The Islamist campaigns against those who claim freedoms, suggest the need to use violence against the modernists. This has not failed to generate much outrage because Morocco could sink into violence, if this anti-modernist discourse turned into violent action. This is why a group of Human Rights associations was formed to support claims for freedom. This group, including organizations like Beit Al Hikma, the Movement of awakening citizens, the Democratic League for Women's Rights, called for prosecution of Sheikh Nahari. The group has called “the forces of civil society supporting the values of modernity, democracy and human rights to respond to these statements claiming heresy and helping to spread the culture of violence, intolerance and extremism.” The group adds that “Nahari's statements are an incitement to segregation, hatred and violence (Article 23). They are an explicit call to harm the physical and moral integrity of a person (section 22). Under the Penal Code, they are an incitement to murder. Thus, we call the competent legal authorities to enforce the law against the Abdallah Nahari.”
Theatre has right to sexual freedom…
After the conflicts brought by the statements made by the journalist Ghaziouni, the position taken by the Moroccan League for Human Rights defending individual freedom and sexual freedom for adults, other trials have been held, this time, for the Moroccan actress Naima Zitan, founder of the Aquarium troupe that has been campaigning for gender equality through theatre, since 1994.
Directed by Naima Zitan, Aquarium, presented a play called “Mien” (Mine). The performance is inspired by “The Vagina Monologues”, a play produced by Eve Ensler in 1996. Having earned widespread success, it was adapted into over fifty languages.
In the play, the female sexual organ is designated by its common name and this is a premiere in Arab theatre. A woman ends the taboo on the name of the female sexual organ. The performance took place in the capital city of Rabat. The text was written out of accounts given by women living in the neighbourhood where the troupe performs. These stories and accounts given by more than 250 women evoke their relationship with their intimate body. These women replied to questions such as: “How would you describe your sexual organ? What shape does it have? Have you examined it well? What does it smell like? What does it suffer from?” Women have answered these questions in interviews or in anonymous surveys and sometimes in personal encounters. Their stories were transformed into a thirty-minute theatrical performance. This show was met with vigorous resistance from Islamists and conservatives, as in the case of the repeal of section 490 of the Penal Code.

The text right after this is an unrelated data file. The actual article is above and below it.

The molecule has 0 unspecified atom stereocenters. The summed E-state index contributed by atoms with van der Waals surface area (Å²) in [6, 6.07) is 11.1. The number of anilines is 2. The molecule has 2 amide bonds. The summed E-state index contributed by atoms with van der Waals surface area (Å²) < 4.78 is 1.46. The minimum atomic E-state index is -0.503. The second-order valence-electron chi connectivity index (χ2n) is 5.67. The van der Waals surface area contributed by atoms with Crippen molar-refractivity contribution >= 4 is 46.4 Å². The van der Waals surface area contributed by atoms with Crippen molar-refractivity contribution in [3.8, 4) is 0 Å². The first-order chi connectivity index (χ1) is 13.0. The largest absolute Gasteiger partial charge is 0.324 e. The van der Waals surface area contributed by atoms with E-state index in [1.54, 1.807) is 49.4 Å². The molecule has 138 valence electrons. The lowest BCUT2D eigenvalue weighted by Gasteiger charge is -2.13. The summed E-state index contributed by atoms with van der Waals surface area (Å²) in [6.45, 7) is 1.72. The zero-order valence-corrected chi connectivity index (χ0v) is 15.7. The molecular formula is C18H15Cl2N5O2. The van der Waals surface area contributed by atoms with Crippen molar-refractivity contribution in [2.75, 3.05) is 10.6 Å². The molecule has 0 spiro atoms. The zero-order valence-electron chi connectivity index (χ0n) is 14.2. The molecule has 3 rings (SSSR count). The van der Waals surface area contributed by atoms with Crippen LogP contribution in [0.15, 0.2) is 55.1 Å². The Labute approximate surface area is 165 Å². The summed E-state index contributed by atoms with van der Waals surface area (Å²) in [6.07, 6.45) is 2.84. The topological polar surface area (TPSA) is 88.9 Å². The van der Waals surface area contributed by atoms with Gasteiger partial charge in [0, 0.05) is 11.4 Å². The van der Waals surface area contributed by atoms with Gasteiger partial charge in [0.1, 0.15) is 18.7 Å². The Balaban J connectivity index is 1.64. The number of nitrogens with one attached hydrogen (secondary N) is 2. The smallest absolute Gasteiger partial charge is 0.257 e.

Traditionalist actors, especially Abdelkarim Berchid and Abdelkader Badawi who have not even seen the play, have criticized Naima Zitan, the director. The first one said that she was “below the theatrical sensibility requiring artistic and ethical dimensions invested in a noble mission.” The second one has launched a series of insults. The campaign of extremist “artists” evoking the “duty to own an art” followed the one led by the Islamists. However, Moroccan artists refuse this requirement of cleanliness and purity and do not want art to be subjected to any social or cultural dictates in the name of morality.
Translated into English by Elizabeth Grech